Ponderings Inspired by My Diabetic Friend

by Brad

the diabetes cure

This afternoon I had a chat with a new acquaintance I’ve known for just a few weeks. Half way into our conversation, when the topic of food and health came up, he told me that three years ago he was diagnosed with Type 2 Diabetes.

I was really surprised to hear this, because I wouldn’t have guessed it by looking at him. There’s a bit of a stomach paunch there, but nothing drastic. And he seemed to be fairly active. So of course my curious mind wanted more info and forced me to ask a lot of questions.

He told me that at first he tried to deal with his diabetes through lifestyle changes. He went to a nutrition class designed for diabetics and learned a bit about dealing with carbs, especially refined carbs. The advice he got from the teacher was to ignore everything else on the nutrition panel except the carb count. Not the best idea, but you can see where the teacher was coming from.

After using that approach for a while, he resorted to taking medication because he couldn’t quite manage his blood sugar well enough by diet alone. There was a small desire, but no real support system or easy access to better food. The information he was taught was not empowering at all. It was just self-imposed, unenjoyable restrictions. Who wants to eat low carb bread?

After this conversation, he went to lunch over at Wendy’s. Told me later that it’s just so convenient and asked, “What else is there that’s just as fast and cheap?”

So I’ve spent the rest of the day wondering, how do we really help the average person out there who has no real interest in food? They’re not going to read food blogs, or nutrition books. They’ll continue to do what most everyone else is doing, because that’s all they know.

This guy had a desire at the beginning, but when healthy options are outnumbered 1000 to 1, what is he to do? For that average person with a lot on his or her mind, and none of it to do with food, it’s just easier to take a pill.

What has to happen to make healthier eating easier and more accessible to the average person? What would it take to get those options into people’s hands as quickly and affordably? Is it possible to make changes significant enough that healthy food becomes the norm? Can education be altered so that the average person knows what trans fat is, or how rough sugar is on the body? Or that dieting will never work?

What do you think?

About the author...

 discovered the benefits of natural food when he watched a loved one go from poor health to full well-being after adapting a clean food diet. Such an event opened his eyes to the power of clean foods and fueled his motivation to help others eat the best way possible for their body.

{ 3 comments… read them below or add one }

Felicia February 25, 2012

Those are all very good questions that I ask all the time.

I’ve made quite a few changes in my dietary habits and it hurts me to see my family watch, but not join me. I cleaned out the pantry and threw out all items containing MSG (and its various derivatives) and high fructose corn syrup. Believe me, my pantry was almost bare.

I’m still getting complaints about not having certain items, but I ignore them. I’ve managed to find MSG and HFC free substitutes. That required a lot of reading in the grocery/health food store.

Because I’m committed to health, I’m willing to make these sacrifices. However, our world is set up to make it easy to become fat and unhealthy. I’m facing the very same questions that you asked in your post. If I don’t prepare all of the food for my family, they would be perfectly willing to take a run to the local fast food chain.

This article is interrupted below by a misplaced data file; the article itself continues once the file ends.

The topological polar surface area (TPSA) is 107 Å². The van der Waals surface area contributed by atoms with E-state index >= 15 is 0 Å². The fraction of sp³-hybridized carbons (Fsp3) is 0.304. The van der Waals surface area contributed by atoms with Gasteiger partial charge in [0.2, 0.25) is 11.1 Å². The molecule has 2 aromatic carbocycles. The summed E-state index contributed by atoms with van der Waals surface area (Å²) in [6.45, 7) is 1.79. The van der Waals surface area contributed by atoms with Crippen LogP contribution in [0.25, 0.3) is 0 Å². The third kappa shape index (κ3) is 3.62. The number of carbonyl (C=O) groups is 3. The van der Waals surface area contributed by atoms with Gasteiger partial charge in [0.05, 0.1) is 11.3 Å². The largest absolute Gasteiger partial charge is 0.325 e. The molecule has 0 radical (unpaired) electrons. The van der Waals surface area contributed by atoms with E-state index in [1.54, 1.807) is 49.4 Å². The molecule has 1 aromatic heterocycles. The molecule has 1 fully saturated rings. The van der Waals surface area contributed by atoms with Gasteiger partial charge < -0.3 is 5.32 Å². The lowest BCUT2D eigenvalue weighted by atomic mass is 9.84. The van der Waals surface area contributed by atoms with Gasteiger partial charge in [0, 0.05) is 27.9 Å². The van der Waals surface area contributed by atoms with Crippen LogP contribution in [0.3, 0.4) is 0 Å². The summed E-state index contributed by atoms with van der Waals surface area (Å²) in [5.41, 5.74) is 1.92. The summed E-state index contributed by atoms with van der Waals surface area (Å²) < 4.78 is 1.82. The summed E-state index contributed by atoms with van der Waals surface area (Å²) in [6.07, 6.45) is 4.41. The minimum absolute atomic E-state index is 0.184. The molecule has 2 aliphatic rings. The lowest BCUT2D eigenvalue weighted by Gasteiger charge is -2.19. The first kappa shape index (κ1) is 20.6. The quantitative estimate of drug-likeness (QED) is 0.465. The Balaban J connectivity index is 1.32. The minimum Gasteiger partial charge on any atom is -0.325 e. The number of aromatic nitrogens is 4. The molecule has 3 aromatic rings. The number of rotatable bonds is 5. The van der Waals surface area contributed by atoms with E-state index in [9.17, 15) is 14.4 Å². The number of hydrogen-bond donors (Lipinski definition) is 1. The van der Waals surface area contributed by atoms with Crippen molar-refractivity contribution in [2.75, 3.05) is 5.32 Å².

The average household buys into the marketing hype and fast food commercials. Your friend with diabetes tried, but wasn’t quite committed enough to dig deeper to find the right solution. We’re a society of convenience.

I don’t blame your friend for giving up because the deck is stacked against him and the rest of the people in need of help. It’s frustrating and heart breaking.

The road to healthy eating isn’t an easy one to find (too many commercials and media roadblocks blocking the entrance). And, once you find it, it’s not always the easiest road to navigate. However, if you can get beyond the initial bumps and bruises (like discovering your favorite seasoning is dripping in MSG), it gets a little easier. The trick is guiding folks to the road and holding their hands through the first few miles on the journey.

But… and this is a big but. You can’t guide a person on a road they truly don’t want to be on. 🙁

Sorry for being so long-winded, but your post struck a chord with me.

Reply

Brad February 25, 2012

Hey Felicia. That wasn’t long winded at all; concise and thoughtful.

I agree with you – the deck certainly isn’t in the favor of those wanting to eat healthier. It really does take being sufficiently motivated to dig in and do the research, then put that knowledge into practice. It’s asking a lot from people who have a million other concerns on their mind that don’t include food and health.

It’s hard to see how the masses will be helped when there are such powerful forces in play that don’t want anything to change. Like you said, we start with what we control, right? Ourselves, our own pantry, and those around us who are willing to be guided.

Thanks so much for your comment.

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Tam July 19, 2013

I think first we just keep setting the example that we set. Sooner or later bits and pieces sink in and people begin to make changes. We also need to be heard when we talk about the food corps and how they don’t care that they are killing people slowly with all their concocted foods. My anger about that makes eating the right things much easier!

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